The question of whether or not robots will harm workers is being discussed with increasing urgency. On the one hand, you have optimists who argue that new technologies always raise the specter of harming workers, but that in the end, those workers find new work, and everyone’s productivity is enhanced.
Then there are those who say it might be different this time, and that there are actually periods where the advent of a new technology harms workers for a long time.
Professors David H. Autor and David Dorn have an opinion piece in the New York Times arguing that technology is wrecking the middle class.
It’s not that robots are taking away jobs per se, but rather that they’re exacerbating inequality by creating two classes of jobs: There are the upper class jobs, which use human creativity and knowledge to leverage the power of computers. Then there are the lower class jobs, which exist not because they are high-skilled, but because they can’t easily be routinized (think: driving a delivery truck or cleaning a hotel room).
So what kind of middle class jobs will survive the robotics revolution?
Autor and Dorn argue that jobs requiring some modest combination of technical skill and flexibility:
Following this logic, we predict that the middle-skill jobs that survive will combine routine technical tasks with abstract and manual tasks in which workers have a comparative advantage — interpersonal interaction, adaptability and problem-solving. Along with medical paraprofessionals, this category includes numerous jobs for people in the skilled trades and repair: plumbers; builders; electricians; heating, ventilation and air-conditioning installers; automotive technicians; customer-service representatives; and even clerical workers who are required to do more than type and file. Indeed, even as formerly middle-skill occupations are being “deskilled,” or stripped of their routine technical tasks (brokering stocks, for example), other formerly high-end occupations are becoming accessible to workers with less esoteric technical mastery (for example, the work of the nurse practitioner, who increasingly diagnoses illness and prescribes drugs in lieu of a physician). Lawrence F. Katz, a labour economist at Harvard, memorably called those who fruitfully combine the foundational skills of a high school education with specific vocational skills the “new artisans.”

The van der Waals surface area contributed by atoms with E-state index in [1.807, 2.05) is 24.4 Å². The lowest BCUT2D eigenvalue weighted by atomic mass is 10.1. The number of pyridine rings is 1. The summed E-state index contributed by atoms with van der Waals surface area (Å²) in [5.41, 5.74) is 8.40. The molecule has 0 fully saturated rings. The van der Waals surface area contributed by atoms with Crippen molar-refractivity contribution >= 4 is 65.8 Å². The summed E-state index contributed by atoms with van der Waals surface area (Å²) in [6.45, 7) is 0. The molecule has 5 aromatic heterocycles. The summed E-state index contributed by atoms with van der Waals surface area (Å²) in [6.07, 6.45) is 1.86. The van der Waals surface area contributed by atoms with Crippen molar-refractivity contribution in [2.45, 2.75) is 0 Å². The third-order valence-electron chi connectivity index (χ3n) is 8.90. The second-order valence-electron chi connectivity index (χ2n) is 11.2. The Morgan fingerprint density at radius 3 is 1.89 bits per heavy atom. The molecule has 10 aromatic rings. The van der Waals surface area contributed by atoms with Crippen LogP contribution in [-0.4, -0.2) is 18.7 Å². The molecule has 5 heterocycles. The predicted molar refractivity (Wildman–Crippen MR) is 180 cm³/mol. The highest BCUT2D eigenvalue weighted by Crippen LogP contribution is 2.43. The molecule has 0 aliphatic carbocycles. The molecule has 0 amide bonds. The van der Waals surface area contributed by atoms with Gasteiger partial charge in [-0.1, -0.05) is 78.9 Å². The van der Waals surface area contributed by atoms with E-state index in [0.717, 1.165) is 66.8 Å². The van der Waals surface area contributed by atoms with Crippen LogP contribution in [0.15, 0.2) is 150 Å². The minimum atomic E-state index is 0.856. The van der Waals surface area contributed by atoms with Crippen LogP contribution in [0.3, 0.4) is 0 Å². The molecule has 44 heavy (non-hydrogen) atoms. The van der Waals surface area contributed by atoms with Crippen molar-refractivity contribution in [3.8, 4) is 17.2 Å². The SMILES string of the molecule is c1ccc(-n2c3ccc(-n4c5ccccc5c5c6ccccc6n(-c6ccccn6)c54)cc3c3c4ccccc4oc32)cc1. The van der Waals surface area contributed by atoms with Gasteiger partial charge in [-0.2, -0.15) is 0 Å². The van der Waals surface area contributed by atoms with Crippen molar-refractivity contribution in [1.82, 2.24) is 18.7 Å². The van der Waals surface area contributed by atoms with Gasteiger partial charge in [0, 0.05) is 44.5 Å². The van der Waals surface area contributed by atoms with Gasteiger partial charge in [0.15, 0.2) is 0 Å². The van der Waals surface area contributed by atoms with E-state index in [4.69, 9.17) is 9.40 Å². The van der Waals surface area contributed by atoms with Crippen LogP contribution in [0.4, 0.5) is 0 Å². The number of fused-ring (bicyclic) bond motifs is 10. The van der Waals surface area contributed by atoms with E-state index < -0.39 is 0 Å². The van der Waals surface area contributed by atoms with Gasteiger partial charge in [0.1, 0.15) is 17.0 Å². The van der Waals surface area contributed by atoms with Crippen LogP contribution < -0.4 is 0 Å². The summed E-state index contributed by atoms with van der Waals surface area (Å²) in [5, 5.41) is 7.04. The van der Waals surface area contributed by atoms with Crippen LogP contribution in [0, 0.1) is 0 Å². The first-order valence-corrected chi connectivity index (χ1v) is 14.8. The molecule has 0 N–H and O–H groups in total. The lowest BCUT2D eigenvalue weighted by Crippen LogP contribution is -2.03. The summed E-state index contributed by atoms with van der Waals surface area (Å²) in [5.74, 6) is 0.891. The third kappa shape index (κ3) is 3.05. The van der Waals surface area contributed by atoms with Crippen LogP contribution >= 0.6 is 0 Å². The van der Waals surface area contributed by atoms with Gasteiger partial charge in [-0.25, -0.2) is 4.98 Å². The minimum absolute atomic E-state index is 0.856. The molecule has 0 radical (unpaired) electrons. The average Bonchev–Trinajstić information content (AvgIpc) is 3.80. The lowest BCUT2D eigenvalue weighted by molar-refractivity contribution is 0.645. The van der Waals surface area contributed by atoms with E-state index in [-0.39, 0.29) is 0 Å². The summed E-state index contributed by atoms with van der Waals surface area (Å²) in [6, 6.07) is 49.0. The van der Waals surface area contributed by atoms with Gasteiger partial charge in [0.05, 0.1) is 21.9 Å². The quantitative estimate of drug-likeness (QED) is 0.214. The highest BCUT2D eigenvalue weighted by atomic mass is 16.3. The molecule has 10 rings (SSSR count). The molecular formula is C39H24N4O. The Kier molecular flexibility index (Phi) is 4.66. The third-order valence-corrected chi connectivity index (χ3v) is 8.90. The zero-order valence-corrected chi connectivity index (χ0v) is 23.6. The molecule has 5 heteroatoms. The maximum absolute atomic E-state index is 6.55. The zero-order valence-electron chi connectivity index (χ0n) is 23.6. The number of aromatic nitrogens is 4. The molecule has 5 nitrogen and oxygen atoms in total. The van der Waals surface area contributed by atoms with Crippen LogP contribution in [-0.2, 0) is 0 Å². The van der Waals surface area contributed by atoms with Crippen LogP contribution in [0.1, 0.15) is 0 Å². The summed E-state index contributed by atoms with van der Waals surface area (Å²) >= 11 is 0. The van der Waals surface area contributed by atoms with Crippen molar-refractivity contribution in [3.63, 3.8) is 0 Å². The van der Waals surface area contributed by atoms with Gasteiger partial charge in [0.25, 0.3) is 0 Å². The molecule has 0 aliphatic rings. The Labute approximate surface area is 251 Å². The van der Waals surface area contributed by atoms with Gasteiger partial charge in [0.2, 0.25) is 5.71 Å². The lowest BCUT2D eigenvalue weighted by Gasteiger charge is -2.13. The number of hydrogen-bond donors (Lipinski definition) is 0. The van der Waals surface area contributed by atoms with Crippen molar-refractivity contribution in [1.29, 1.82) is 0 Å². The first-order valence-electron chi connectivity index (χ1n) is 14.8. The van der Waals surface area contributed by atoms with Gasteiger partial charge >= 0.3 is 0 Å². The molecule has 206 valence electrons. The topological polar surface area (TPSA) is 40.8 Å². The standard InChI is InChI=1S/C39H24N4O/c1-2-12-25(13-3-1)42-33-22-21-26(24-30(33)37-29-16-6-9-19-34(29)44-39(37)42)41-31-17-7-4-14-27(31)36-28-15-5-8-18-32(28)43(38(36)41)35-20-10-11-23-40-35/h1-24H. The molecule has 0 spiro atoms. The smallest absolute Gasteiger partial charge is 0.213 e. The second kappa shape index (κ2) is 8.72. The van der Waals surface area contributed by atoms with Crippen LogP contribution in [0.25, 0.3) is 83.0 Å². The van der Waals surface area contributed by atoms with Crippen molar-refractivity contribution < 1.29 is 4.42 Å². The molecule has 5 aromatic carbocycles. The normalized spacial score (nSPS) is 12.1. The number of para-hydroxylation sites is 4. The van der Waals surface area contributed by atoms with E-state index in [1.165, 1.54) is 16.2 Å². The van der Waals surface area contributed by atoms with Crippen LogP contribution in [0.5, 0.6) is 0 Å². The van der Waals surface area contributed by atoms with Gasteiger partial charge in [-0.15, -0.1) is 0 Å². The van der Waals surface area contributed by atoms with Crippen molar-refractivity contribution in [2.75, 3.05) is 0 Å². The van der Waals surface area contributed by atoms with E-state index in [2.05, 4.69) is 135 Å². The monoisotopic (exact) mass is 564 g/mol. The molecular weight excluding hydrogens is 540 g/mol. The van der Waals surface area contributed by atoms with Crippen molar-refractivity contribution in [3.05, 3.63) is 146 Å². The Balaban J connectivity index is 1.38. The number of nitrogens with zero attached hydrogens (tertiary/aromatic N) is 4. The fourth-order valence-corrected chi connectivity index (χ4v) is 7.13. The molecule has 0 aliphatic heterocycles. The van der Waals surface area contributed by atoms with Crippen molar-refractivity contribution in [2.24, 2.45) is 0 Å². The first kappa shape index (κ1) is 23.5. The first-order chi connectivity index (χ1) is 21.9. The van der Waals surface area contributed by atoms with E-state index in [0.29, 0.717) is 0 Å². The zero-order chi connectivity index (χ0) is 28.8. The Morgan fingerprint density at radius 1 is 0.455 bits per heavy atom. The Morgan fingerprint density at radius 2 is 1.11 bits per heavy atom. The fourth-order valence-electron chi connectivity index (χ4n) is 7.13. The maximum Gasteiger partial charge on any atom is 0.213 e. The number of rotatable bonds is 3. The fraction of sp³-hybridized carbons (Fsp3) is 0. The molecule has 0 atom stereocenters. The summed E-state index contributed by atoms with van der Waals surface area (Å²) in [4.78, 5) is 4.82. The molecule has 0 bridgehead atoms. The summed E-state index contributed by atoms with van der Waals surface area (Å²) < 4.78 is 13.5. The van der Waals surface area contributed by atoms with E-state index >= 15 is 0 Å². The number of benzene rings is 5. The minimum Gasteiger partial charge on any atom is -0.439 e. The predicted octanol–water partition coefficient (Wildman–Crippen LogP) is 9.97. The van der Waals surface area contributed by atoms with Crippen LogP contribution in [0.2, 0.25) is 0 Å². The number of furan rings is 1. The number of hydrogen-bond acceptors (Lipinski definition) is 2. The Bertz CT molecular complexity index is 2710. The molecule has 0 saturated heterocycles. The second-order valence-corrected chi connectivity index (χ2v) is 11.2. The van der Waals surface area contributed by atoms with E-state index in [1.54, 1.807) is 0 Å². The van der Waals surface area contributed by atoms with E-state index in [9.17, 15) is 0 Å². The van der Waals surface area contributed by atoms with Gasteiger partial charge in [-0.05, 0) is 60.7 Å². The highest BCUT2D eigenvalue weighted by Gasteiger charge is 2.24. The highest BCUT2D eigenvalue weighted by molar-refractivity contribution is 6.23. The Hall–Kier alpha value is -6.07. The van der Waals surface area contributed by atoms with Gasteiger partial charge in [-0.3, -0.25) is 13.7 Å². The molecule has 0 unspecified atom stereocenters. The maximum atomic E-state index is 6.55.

The idea isn’t that everyone should go into these fields. But as we think about general training for the “middle class jobs” of the future, they’re likely to be along these lines.
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